Community water fluoridation is not associated with an increased risk of osteosarcoma, according to a multi-institution team of researchers.
More than 60% of the United States population has access to community water fluoridation, which the Centers for Disease Control and Prevention called one of the 10 great public health achievements of the twentieth century because of its reduction of tooth decay at the population level.
However, fluoride ingestion has been suggested as a possible risk factor for osteosarcoma based on a 1990 animal study, the researchers said. Six of the seven subsequent case-control studies in humans reported that fluoride in drinking water was not associated with osteosarcoma.
The current study assessed whether living in a fluoridated community was a risk factor for osteosarcoma by performing a secondary data analysis using data collected from two separate but linked studies.
Patients for both phase 1 and phase 2 were selected from United States hospitals using a hospital-based matched case-control study design. For both phases, cases were patients diagnosed with osteosarcoma, and controls were patients diagnosed with other bone tumors or non-neoplastic conditions.
In phase 1, 209 cases and 440 controls were patients of record in participating orthopedic departments from 1989 to 1993. In phase 2, 108 cases and 296 controls were incident patients who were identified and treated by orthopedic physicians from 1994 to 2000.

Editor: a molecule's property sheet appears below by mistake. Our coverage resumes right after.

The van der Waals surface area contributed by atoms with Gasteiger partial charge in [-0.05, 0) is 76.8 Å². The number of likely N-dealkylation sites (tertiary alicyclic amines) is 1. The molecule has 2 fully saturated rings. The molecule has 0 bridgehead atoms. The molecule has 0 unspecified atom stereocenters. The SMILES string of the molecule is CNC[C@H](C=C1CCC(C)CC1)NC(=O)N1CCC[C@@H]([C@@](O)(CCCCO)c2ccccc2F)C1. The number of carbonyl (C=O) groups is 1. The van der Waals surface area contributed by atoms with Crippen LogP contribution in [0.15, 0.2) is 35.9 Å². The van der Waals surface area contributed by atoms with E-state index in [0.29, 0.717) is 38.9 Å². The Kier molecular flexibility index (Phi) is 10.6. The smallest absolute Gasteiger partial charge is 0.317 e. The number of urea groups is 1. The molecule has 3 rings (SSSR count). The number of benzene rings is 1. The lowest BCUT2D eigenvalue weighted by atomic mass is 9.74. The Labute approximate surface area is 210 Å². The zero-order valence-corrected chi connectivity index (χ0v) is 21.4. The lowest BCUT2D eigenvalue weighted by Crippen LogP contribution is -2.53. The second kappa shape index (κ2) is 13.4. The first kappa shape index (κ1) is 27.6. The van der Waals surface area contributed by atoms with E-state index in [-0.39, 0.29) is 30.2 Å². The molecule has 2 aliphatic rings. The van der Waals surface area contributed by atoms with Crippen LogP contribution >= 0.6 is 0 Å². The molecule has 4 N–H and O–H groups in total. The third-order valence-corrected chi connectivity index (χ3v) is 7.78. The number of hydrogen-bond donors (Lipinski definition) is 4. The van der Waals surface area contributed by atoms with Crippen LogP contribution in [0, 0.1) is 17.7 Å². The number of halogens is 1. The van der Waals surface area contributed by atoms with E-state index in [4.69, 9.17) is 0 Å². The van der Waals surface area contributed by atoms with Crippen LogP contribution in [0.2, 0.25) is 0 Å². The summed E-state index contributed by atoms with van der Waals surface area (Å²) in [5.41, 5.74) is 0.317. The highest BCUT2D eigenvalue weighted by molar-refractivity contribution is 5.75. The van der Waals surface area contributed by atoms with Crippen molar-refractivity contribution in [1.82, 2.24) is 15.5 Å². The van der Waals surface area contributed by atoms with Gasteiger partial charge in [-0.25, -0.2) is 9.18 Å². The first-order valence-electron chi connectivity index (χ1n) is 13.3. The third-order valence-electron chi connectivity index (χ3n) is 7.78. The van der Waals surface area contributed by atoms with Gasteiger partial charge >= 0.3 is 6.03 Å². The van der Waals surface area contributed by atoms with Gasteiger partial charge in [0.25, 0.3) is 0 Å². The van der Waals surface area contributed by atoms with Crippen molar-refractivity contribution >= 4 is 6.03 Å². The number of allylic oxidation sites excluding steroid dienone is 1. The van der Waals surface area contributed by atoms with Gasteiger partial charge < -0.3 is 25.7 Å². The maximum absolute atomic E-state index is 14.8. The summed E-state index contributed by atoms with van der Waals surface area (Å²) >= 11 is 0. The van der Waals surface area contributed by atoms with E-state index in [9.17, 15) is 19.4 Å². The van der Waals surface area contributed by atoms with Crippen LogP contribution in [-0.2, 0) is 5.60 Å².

The analysis included all patients who met eligibility criteria on whom the researchers had complete data on covariates, exposures, and outcome. Conditional logistic was used to estimate odds ratios and 95% confidence intervals for the association of community water fluoridation with osteosarcoma.
The adjusted odds ratios for osteosarcoma and ever-having in a fluoridated area for non-bottled water drinkers was 0.51 (0.31 to 0.84), p = 0.008. The same comparison adjusted odds ratios for bottled water drinkers was 1.86 (0.54 to 6.41), p = 0.326.
“These results indicate that residence in a fluoridated community is not related to an increase in risk for osteosarcoma after adjusting for race, ethnicity, income, distance from the hospital, urban/rural living status, and drinking bottled water,” said coauthor Chester Douglass, DMD, PhD, of the Harvard School of Dental Medicine Department of Oral Health Policy and Epidemiology.
“This should not be surprising, given that ingestion of fluoridated water is a common exposure, and osteosarcoma remains a rare disease,” Douglass said.
The study, “A Case-Control Study of Fluoridation and Osteosarcoma,” was published by the Journal of Dental Research.